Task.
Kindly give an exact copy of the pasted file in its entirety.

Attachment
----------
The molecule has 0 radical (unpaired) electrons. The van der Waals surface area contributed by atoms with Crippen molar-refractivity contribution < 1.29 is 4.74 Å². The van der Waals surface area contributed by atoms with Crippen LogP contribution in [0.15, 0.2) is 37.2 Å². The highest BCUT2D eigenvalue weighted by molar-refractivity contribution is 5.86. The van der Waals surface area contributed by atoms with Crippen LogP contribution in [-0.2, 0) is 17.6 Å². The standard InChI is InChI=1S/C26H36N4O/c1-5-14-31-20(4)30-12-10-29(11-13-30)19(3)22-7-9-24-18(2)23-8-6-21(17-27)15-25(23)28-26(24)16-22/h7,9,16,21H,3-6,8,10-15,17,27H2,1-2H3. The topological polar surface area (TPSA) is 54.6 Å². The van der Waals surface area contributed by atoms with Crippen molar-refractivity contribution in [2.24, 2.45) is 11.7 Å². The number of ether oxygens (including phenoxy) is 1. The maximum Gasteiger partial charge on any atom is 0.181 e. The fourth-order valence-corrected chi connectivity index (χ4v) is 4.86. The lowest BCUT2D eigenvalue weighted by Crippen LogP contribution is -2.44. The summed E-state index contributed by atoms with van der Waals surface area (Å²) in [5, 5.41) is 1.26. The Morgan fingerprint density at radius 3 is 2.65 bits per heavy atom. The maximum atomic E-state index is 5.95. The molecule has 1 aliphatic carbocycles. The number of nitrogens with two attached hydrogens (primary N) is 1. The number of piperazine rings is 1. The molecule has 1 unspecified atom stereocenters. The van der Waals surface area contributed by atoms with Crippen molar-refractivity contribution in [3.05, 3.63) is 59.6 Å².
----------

The molecule has 0 radical (unpaired) electrons. The van der Waals surface area contributed by atoms with Crippen molar-refractivity contribution < 1.29 is 4.74 Å². The van der Waals surface area contributed by atoms with Crippen LogP contribution in [0.15, 0.2) is 37.2 Å². The highest BCUT2D eigenvalue weighted by molar-refractivity contribution is 5.86. The van der Waals surface area contributed by atoms with Crippen LogP contribution in [-0.2, 0) is 17.6 Å². The standard InChI is InChI=1S/C26H36N4O/c1-5-14-31-20(4)30-12-10-29(11-13-30)19(3)22-7-9-24-18(2)23-8-6-21(17-27)15-25(23)28-26(24)16-22/h7,9,16,21H,3-6,8,10-15,17,27H2,1-2H3. The topological polar surface area (TPSA) is 54.6 Å². The van der Waals surface area contributed by atoms with Crippen molar-refractivity contribution in [2.24, 2.45) is 11.7 Å². The number of ether oxygens (including phenoxy) is 1. The maximum Gasteiger partial charge on any atom is 0.181 e. The fourth-order valence-corrected chi connectivity index (χ4v) is 4.86. The lowest BCUT2D eigenvalue weighted by Crippen LogP contribution is -2.44. The summed E-state index contributed by atoms with van der Waals surface area (Å²) in [5, 5.41) is 1.26. The Morgan fingerprint density at radius 3 is 2.65 bits per heavy atom. The maximum atomic E-state index is 5.95. The molecule has 1 aliphatic carbocycles. The number of nitrogens with two attached hydrogens (primary N) is 1. The number of piperazine rings is 1. The molecule has 1 unspecified atom stereocenters. The van der Waals surface area contributed by atoms with Crippen molar-refractivity contribution in [3.05, 3.63) is 59.6 Å².